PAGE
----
I was recently in Finland with an American business partner. Finland and Nokia were leaders in mobile in the late 1990's and early 2000's. Unfortunately their domestic mobile ecosystem is stuck in that era, although Finland has several very successful mobile apps companies.
One of our hosts, a corporate executive, recommended that we order a taxi with an SMS service; he was proud how advanced a service it is. Then the American partner had issues paying the taxi with his credit card, when the taxi's payment terminal didn't get a mobile connection. This happened twice.
The American guy wondered out loud, as he hasn't ordered a taxi or paid for it in a long time, because he uses Uber or some other similar mobile-based services. This event pushed me to think about different phases in creating and utilizing mobile in business.
We can divide mobile services into three eras: 1) mobile calls and SMS and services based on those, 2) Mobile internet browsing and media applications and content, 3) applications and platforms that enable any business or company to utilize Mobile internet in its sales, operations and admin. There are probably many other ways to see mobile development phases, but this one can help to think about influences and opportunities for different businesses.
The first era of mobile was a true gold rush for mobile carriers. As it was said in 1990's mobile frequencies were a license to print money. Many carriers also thought this trend would continue when they went to 3G auctions, but the business was changing and it became hard for carriers to make money. Then came Apple's iPhone that opened new revenue sources. We entered the era of apps, content and app stores.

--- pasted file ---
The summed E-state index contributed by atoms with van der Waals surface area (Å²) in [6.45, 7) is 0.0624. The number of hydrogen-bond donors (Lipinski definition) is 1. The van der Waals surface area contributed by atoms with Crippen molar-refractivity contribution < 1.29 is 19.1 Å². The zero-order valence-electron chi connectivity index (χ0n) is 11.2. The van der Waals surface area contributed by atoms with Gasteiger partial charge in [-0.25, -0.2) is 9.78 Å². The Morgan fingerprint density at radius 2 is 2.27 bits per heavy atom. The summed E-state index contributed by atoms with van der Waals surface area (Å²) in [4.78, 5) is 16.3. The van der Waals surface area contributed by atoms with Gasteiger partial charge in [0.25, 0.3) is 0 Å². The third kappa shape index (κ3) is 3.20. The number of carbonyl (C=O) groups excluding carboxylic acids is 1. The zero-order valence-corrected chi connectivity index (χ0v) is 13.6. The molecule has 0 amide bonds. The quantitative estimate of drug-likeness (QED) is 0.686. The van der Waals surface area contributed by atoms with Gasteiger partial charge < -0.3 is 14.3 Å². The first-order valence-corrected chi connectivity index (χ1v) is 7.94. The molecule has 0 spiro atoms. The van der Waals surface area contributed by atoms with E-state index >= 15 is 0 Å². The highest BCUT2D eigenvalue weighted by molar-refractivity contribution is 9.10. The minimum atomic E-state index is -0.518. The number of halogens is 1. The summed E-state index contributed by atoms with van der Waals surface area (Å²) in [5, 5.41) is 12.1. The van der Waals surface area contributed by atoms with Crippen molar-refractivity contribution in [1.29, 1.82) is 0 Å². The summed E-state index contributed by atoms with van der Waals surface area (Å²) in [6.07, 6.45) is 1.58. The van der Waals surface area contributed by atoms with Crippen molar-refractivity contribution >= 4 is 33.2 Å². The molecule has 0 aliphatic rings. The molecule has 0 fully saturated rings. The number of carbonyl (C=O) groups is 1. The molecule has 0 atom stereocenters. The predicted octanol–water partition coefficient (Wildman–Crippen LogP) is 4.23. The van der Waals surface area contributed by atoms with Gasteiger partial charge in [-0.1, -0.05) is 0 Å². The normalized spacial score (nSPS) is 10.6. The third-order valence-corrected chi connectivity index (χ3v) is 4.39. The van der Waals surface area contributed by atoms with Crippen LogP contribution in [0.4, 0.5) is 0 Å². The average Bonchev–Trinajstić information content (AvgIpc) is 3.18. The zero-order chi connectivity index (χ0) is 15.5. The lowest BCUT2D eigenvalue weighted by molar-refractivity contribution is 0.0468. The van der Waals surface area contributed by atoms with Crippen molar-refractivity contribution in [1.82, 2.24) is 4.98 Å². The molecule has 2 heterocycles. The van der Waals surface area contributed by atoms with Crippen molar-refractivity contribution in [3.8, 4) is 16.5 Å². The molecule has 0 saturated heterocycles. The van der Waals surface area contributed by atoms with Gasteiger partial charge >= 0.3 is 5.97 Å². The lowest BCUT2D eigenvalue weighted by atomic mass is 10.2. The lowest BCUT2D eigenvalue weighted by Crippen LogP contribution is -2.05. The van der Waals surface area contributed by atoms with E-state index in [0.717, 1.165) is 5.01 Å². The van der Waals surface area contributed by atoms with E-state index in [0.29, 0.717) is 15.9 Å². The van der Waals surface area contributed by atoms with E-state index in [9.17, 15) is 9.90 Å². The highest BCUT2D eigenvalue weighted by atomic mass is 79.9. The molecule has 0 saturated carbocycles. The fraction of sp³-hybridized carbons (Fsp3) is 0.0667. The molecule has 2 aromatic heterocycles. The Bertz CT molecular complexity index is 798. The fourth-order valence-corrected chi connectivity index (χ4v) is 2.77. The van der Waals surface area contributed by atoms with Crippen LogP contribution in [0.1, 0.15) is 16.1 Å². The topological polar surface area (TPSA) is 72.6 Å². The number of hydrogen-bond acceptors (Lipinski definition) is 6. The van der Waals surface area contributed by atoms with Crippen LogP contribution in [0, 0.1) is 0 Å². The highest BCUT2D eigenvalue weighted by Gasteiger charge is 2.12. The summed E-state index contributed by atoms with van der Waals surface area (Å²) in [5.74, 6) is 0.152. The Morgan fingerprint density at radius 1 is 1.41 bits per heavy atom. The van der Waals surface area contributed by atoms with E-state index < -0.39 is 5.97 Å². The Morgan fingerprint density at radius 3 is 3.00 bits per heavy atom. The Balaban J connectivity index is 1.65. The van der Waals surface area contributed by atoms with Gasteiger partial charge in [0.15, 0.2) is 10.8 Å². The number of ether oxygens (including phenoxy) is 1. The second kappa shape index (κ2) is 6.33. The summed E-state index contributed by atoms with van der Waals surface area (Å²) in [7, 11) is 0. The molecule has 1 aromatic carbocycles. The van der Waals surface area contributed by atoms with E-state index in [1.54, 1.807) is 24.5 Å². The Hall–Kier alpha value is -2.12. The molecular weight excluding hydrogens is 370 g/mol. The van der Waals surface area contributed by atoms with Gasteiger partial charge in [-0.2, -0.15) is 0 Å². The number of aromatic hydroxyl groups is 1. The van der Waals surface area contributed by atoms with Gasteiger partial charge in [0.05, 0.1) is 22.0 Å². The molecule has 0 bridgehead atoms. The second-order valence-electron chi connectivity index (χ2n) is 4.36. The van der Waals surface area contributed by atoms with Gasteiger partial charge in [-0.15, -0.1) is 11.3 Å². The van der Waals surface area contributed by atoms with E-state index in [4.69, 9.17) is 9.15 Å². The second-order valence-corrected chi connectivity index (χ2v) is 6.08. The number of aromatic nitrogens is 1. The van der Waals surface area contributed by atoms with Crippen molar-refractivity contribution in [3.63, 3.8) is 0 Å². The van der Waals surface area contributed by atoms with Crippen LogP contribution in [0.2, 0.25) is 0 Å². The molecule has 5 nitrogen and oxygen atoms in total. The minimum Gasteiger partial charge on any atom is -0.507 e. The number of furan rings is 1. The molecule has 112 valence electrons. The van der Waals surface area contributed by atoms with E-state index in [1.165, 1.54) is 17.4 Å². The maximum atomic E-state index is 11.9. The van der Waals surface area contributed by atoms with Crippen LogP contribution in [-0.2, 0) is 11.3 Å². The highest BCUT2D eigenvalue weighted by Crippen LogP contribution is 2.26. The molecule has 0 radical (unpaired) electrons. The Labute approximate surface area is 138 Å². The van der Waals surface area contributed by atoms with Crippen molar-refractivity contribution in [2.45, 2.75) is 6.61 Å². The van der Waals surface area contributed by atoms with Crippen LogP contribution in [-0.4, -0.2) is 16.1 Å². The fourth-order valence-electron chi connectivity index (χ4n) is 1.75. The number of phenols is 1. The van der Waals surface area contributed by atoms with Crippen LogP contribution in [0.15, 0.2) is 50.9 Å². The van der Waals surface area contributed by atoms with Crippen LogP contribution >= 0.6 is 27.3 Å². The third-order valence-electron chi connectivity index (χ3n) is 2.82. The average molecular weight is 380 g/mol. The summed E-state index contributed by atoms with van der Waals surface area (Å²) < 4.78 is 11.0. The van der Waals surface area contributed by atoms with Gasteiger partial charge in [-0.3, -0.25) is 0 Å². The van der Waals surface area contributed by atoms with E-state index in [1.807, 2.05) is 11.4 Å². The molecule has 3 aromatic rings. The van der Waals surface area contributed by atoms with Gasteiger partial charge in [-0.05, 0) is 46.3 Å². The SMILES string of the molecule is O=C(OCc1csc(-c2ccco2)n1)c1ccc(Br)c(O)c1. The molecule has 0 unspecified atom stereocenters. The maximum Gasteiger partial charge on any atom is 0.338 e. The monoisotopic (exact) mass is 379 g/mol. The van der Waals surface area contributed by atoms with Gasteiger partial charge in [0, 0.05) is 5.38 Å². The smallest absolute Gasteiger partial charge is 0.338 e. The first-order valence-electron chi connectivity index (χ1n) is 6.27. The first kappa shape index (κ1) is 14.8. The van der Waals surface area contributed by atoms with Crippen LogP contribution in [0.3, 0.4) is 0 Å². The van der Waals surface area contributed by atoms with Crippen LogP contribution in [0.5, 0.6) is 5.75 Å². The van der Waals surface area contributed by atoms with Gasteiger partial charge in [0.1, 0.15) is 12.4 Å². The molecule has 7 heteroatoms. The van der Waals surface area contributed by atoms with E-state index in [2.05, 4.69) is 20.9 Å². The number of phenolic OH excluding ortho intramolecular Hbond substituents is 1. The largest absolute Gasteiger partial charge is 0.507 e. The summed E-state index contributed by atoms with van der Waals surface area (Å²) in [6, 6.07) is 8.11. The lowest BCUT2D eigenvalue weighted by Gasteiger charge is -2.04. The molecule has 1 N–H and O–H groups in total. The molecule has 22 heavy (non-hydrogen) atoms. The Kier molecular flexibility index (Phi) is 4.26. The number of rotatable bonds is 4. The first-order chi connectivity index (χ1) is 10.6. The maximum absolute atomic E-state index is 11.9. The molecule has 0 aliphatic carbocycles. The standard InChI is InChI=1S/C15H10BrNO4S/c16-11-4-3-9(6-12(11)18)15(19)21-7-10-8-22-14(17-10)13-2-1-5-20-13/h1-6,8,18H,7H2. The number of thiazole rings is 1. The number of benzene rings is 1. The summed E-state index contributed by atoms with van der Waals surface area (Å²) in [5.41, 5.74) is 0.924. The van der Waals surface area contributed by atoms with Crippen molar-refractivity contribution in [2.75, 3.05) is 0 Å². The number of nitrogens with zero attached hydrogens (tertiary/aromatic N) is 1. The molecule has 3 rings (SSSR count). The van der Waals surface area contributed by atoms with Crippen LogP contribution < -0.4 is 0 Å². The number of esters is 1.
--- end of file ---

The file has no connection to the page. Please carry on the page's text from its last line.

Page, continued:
Now we are approaching the third era. Taxi services like Uber are simple examples, of how it is not only about reading or doing something with mobile, but it's a way to use a physical service.
We can expect business applications to handle mobile work, many payment solutions starting from the Starbucks card and in the future many more services where mobile is the device to do things. Examples include health services, identifying the user, payment, as well as logistics to avoid queues and handle activities remotely.
It is not rocket science to innovate these services (and many of us have probably heard far too much about those ideas), but it has been very slow to actually implement them, because it is not only a matter of writing one piece of software and distributing it or having a mobile internet service. It is actually much more important to re-imagine the whole process and also modify physical services and devices.
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